Summaries for Patients |

Tuberous Sclerosis Complex in Adult Women FREE

[+] Article, Author, and Disclosure Information

The full report is titled “Recognition of Tuberous Sclerosis in Adult Women: Delayed Presentation With Life-Threatening Consequences.” It is in the 21 June 2011 issue of Annals of Internal Medicine (volume 154, pages 806-813). The authors are D. Seibert, C.H. Hong, F. Takeuchi, C. Olsen, O. Hathaway, J. Moss, and T.N. Darling.

Ann Intern Med. 2011;154(12):I-48. doi:10.7326/0003-4819-154-12-201106210-00004
Text Size: A A A

What is the problem and what is known about it so far?

Tuberous sclerosis complex (TSC) is caused by tumors that grow in multiple organs. It is often recognized in children who develop characteristic skin lesions, seizures, and cognitive deficiencies. How the disease manifests in adults is less understood.

Why did the researchers do this particular study?

To understand the presentation and manifestations of TSC in adult patients.

Who was studied?

79 women who enrolled in an observational study at the National Institutes of Health.

How was the study done?

A careful history and physical examination were performed, along with x-rays and measurements of lung function.

What did the researchers find?

Approximately two thirds of the women with TSC reported problems during childhood that were consistent with the disease but were not recognized at the time. In the remaining women, some features of TSC may have been present earlier in life but were not sufficient to make a diagnosis. Life-threatening problems occurred in some women with TSC, including tumors that damaged the lungs or kidneys.

What were the limitations of the study?

Full medical records during childhood were not available to confirm what abnormalities were present or recognized. The women in this study may have had fewer or milder neurologic problems (such as seizures) but more severe problems in other organs (such as the lungs or kidneys) than did other patients with TSC.

What are the implications of the study?

Tuberous sclerosis complex may not be recognized or may cause problems until adulthood in some patients. Delays in recognizing the problem may delay therapy.





Citing articles are presented as examples only. In non-demo SCM6 implementation, integration with CrossRef’s "Cited By" API will populate this tab (http://www.crossref.org/citedby.html).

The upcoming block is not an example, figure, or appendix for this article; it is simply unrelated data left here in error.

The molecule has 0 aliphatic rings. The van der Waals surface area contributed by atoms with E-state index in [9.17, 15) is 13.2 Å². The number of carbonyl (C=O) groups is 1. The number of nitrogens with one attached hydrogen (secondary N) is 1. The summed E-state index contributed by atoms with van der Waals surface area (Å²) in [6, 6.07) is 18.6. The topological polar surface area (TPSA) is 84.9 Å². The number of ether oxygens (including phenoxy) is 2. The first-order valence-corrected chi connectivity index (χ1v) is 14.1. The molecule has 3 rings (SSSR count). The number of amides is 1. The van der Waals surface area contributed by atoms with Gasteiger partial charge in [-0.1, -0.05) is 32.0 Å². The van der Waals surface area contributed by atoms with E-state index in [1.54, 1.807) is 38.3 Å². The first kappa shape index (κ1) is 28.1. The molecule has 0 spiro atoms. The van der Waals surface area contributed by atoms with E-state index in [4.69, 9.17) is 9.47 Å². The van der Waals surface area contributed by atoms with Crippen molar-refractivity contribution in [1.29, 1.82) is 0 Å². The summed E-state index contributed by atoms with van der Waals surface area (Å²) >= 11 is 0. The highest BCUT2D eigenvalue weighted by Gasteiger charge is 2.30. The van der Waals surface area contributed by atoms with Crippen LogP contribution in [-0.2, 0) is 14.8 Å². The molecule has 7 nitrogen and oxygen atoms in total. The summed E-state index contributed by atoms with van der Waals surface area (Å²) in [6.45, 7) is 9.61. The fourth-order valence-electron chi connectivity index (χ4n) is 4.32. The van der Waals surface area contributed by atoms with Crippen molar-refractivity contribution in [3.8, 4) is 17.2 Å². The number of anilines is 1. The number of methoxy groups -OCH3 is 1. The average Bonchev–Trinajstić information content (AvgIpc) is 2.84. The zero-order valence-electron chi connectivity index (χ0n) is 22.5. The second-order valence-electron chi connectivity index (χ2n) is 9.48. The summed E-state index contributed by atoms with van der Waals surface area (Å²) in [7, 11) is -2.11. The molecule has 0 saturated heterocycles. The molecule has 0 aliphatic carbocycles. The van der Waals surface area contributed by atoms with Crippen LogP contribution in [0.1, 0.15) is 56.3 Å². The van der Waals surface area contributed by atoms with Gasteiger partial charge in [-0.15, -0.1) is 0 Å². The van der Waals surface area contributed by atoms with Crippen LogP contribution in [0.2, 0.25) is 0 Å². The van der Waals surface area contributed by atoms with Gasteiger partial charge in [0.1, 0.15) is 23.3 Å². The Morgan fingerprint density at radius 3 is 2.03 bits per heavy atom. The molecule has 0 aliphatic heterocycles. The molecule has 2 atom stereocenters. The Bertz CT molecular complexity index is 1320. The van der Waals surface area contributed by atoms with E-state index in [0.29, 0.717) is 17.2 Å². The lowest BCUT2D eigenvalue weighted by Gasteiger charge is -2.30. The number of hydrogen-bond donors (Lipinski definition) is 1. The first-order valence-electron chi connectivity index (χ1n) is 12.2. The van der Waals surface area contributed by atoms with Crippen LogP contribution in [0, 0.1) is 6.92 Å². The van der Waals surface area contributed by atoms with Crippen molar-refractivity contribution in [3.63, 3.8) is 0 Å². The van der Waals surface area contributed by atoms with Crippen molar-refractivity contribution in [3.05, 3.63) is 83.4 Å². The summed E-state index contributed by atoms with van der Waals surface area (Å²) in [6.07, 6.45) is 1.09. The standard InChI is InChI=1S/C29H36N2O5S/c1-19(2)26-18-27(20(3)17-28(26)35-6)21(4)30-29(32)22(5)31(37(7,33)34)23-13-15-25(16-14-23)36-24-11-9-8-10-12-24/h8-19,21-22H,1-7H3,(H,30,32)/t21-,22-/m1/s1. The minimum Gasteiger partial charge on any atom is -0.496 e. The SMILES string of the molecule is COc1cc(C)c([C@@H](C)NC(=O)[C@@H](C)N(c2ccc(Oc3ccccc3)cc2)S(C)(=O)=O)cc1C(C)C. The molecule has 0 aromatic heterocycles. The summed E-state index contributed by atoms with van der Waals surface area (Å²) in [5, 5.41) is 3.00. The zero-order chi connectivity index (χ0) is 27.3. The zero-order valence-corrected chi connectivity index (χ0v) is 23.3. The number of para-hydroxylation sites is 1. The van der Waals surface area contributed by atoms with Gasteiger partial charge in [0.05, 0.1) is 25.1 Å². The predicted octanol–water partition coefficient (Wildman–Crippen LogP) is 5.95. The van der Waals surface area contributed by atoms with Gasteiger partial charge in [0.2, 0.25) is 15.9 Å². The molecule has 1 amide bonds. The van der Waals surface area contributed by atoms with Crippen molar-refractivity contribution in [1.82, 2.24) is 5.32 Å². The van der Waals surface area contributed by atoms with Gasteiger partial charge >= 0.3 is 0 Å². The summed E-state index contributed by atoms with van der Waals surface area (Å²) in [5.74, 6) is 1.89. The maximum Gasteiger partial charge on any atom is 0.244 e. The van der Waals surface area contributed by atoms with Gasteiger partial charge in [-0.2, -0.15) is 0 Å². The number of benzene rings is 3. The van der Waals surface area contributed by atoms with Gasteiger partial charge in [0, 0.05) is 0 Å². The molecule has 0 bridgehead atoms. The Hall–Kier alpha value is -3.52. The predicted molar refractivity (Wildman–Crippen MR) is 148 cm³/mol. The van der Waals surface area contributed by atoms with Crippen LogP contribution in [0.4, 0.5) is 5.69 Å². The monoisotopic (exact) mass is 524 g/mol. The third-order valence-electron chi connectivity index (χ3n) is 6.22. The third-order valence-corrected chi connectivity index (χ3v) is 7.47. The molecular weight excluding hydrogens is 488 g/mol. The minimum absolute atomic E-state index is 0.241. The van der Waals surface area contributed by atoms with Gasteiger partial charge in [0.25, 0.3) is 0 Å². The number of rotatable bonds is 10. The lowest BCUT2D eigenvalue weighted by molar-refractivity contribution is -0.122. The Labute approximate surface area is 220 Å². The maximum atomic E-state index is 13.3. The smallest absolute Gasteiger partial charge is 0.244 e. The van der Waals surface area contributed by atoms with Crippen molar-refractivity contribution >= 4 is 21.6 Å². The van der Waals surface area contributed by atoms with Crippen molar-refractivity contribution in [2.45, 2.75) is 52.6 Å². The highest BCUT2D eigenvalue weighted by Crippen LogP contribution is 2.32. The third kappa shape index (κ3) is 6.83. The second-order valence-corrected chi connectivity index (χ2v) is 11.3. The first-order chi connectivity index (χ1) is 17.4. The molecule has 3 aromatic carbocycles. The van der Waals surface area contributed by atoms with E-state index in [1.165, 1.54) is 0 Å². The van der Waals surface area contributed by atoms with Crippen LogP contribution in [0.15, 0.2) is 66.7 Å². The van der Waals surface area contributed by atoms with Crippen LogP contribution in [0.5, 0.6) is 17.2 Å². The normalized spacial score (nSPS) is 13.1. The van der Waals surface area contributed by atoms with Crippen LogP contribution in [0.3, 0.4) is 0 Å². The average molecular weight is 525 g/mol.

Submit a Comment/Letter
Submit a Comment/Letter

Summary for Patients

Clinical Slide Sets

Terms of Use

The In the Clinic® slide sets are owned and copyrighted by the American College of Physicians (ACP). All text, graphics, trademarks, and other intellectual property incorporated into the slide sets remain the sole and exclusive property of the ACP. The slide sets may be used only by the person who downloads or purchases them and only for the purpose of presenting them during not-for-profit educational activities. Users may incorporate the entire slide set or selected individual slides into their own teaching presentations but may not alter the content of the slides in any way or remove the ACP copyright notice. Users may make print copies for use as hand-outs for the audience the user is personally addressing but may not otherwise reproduce or distribute the slides by any means or media, including but not limited to sending them as e-mail attachments, posting them on Internet or Intranet sites, publishing them in meeting proceedings, or making them available for sale or distribution in any unauthorized form, without the express written permission of the ACP. Unauthorized use of the In the Clinic slide sets will constitute copyright infringement.


Want to Subscribe?

Learn more about subscription options

Related Articles
Topic Collections
PubMed Articles
Forgot your password?
Enter your username and email address. We'll send you a reminder to the email address on record.